A sharp-eyed reader named Tom sends examples from the media of what he calls the “sophomoric redundancy” of the phrasing “potentially dangerous.” He points to potentially dangerous natural gas levels, potentially dangerous levels of a fungicide in orange juice, even a potentially dangerous bit of choreography.
Tom correctly argues that “potentially dangerous” seems to conflate the concepts of “possibly dangerous” and “potentially harmful.” Said another way, potential is the very essence of dangerous, which means having the capacity for harm not yet inflicted. It’s both odd and gratuitous to pair words with the same essential meaning.
Careful writers and editors are especially wary of the redundant. Not all redundancies are as slippery as “potentially dangerous,” however. Some are ham-fisted repetitions, and all we have to do to fix them is the obvious: delete the repetition. Strip true from “true fact,” for example, free from “free gift,” sum from “sum total …”
New recruit, dead body, current incumbent, 12 noon, closed fist, past history.
Why do careful writers and editors strike those words? Because they know that all recruits are new. They know a discovered body is dead, or we don’t call it a body. They know incumbent means currently in office; noon always occurs at 12; all fists are closed, or they’re not fists; and all history is past, or it’s not history.
Thoughtful writers and editors likewise reach for their editing pen when they read such structures as “thought to myself.” Or blinked our eyes, shrugged our shoulders, nodded our heads, set a new record, 7 a.m. in the morning, past experience, or from whence.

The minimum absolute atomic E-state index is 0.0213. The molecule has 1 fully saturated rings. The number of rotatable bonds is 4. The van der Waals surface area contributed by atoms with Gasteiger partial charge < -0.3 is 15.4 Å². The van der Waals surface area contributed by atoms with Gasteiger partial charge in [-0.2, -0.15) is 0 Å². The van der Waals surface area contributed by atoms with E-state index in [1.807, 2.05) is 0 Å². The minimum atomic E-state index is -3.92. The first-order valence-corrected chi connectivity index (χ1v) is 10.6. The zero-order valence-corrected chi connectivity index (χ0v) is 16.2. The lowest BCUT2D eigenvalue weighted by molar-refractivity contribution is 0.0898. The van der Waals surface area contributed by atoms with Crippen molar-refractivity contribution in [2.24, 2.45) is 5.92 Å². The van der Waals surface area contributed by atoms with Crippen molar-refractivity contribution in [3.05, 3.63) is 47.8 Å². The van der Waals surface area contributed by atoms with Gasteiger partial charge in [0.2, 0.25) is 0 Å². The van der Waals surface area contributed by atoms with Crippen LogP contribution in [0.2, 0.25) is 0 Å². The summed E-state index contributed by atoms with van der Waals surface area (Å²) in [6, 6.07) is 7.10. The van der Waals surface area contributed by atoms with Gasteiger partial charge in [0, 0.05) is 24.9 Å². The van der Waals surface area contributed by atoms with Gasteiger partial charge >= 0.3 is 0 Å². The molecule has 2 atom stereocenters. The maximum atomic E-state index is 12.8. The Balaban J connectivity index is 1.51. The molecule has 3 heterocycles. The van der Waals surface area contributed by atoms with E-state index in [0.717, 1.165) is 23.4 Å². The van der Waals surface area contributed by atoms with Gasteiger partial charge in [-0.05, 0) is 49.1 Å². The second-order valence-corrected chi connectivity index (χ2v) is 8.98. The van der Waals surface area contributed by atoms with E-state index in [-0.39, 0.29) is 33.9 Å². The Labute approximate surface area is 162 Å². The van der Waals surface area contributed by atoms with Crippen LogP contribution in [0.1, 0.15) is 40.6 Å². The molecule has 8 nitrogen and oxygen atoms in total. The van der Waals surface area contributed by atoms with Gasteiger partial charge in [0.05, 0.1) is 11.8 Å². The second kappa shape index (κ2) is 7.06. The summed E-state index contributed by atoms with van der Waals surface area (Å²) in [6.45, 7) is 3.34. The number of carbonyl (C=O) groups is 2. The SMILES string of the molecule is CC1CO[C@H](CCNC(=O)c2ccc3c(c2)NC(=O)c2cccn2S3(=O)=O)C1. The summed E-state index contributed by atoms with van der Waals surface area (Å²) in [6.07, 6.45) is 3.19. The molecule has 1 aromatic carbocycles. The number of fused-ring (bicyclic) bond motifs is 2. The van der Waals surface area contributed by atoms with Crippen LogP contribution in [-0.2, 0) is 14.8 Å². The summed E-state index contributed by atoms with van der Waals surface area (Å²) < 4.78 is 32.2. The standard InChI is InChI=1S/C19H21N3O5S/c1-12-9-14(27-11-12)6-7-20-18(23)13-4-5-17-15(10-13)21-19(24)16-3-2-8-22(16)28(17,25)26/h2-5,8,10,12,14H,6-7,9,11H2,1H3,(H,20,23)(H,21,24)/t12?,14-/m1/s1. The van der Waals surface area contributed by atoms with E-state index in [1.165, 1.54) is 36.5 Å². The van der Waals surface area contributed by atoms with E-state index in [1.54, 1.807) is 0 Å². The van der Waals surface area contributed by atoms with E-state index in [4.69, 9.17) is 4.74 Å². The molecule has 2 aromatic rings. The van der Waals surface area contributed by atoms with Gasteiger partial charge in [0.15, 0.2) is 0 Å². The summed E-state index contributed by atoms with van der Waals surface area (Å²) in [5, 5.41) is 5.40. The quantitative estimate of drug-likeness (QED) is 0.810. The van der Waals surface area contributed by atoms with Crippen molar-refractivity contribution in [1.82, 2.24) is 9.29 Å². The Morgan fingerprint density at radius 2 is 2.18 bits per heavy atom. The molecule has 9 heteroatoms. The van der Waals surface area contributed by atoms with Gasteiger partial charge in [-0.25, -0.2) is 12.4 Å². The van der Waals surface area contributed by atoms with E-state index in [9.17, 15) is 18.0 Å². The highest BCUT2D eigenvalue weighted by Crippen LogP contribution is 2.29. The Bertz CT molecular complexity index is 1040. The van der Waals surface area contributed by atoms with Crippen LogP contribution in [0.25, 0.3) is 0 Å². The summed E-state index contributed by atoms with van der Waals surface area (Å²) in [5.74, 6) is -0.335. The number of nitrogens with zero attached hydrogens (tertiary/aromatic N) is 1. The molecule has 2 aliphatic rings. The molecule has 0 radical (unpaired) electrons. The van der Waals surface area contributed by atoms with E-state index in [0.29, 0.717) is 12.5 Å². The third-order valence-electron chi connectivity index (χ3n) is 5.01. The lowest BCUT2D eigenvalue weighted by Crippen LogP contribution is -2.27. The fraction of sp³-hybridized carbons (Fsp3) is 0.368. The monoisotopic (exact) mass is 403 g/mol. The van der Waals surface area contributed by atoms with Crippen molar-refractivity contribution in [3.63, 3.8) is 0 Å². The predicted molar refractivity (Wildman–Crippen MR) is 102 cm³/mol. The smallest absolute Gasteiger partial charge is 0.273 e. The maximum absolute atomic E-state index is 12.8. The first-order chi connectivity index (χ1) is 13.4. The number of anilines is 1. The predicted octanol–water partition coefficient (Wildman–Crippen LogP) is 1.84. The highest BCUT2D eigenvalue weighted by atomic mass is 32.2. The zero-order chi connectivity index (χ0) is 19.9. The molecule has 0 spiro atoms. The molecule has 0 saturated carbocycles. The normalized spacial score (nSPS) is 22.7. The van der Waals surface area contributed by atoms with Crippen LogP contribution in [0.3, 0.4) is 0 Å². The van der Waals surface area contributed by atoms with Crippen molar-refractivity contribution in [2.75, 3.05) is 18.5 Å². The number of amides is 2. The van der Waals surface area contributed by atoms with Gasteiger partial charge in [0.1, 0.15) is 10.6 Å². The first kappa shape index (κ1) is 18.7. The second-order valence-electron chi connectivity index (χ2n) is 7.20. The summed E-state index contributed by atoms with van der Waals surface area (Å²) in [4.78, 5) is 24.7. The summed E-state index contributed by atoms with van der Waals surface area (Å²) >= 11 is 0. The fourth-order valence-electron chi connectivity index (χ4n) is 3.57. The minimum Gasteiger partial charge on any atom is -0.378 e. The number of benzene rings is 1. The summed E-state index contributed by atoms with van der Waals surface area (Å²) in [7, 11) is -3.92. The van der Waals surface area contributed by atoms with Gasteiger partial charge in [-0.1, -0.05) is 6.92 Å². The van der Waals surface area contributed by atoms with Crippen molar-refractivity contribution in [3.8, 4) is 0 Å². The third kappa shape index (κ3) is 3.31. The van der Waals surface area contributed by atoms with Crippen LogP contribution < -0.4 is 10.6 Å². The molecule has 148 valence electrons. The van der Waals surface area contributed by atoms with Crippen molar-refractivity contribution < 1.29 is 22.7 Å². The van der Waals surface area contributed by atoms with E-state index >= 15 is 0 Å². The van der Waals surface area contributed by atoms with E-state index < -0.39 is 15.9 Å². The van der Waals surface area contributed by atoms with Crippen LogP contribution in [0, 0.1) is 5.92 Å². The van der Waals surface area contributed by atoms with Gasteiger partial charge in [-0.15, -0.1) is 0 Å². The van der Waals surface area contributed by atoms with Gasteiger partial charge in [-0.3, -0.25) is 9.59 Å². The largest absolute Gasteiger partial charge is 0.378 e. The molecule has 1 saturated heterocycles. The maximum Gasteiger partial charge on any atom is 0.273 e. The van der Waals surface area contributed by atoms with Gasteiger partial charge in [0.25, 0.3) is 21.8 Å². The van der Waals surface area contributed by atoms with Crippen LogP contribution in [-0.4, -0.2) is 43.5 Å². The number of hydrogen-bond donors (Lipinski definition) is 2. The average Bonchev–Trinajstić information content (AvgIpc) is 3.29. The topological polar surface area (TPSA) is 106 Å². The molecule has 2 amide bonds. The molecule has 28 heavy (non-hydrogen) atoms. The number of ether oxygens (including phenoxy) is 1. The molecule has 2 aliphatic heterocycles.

They know that the only way we think is to ourselves. They know the only blinkable body part is the eye, the only part we shrug is the shoulder, and the only part we nod is the head. Therefore: We thought, or blinked, or shrugged, or nodded. They know that all record-setting sets new records, that 7 a.m. in the morning means “7 in the morning in the morning,” that all experience, like history, is past, and that “whence” means “from which place,” making “from whence” redundant.
Careful writers and editors are also on the lookout for such redundancies as ATM machine, PIN or VIN number, or HIV virus. That’s because ATM stands for automated teller machine, so “ATM machine” is saying “ATM machine machine.” In the same way, PIN or VIN stands for personal or vehicle identification number, so “PIN or VIN number” is saying “PIN or VIN number number.” HIV stands for human immunodeficiency virus — therefore, “HIV virus” is saying “human immunodeficiency virus virus.”
The expression “using civilians (or men, women, children, villagers, prisoners, etc.) as human shields” is a common but odd redundancy — because civilians, men, women, children, villagers, prisoners, etc., are in all events human and would therefore always be human shields. A more thoughtful construct might be something like: “They said government soldiers used Aleppo citizens as shields during the battle.”
Another linguistic oddity from 2016 qualifies for both euphemism and redundancy. Olympic swimmer Ryan Lochte repeatedly dismissed as an “overexaggeration” his false claim that he’d been held up at gunpoint in Rio. If “exaggerate” means to overstate, embellish, inflate or stretch the truth, what would “overexaggerate” mean, exactly?
In fact, Lochte was not merely “overexaggerating.” He was lying. He was never held up at gunpoint — which he himself finally admitted and which the press should have unflinchingly brought to both his and the readers’ attention. Instead, many reporters adopted Lochte’s phrasing, thereby seeming to help him whitewash his lie.
Coinages such as “overexaggeration” show that the prefix “over” bears watching because it can create not only vagueness and inflation, but also redundancy. The expression “overcrowded,” for example: How crowded does a room have to be before it becomes “overcrowded”? When the people in the room are crushed or suffocated?
The take-home message from the “Department of Redundancy Department” is that redundancy never strengthens or enriches expression because unwitting repetition is imprecise and empty by nature. Of course there’s such a thing as intentional or stylistic repetition, but that’s entirely different from inadvertent repetition. Stylistic purpose aside, saying it as well as it can be said means never having to say it twice.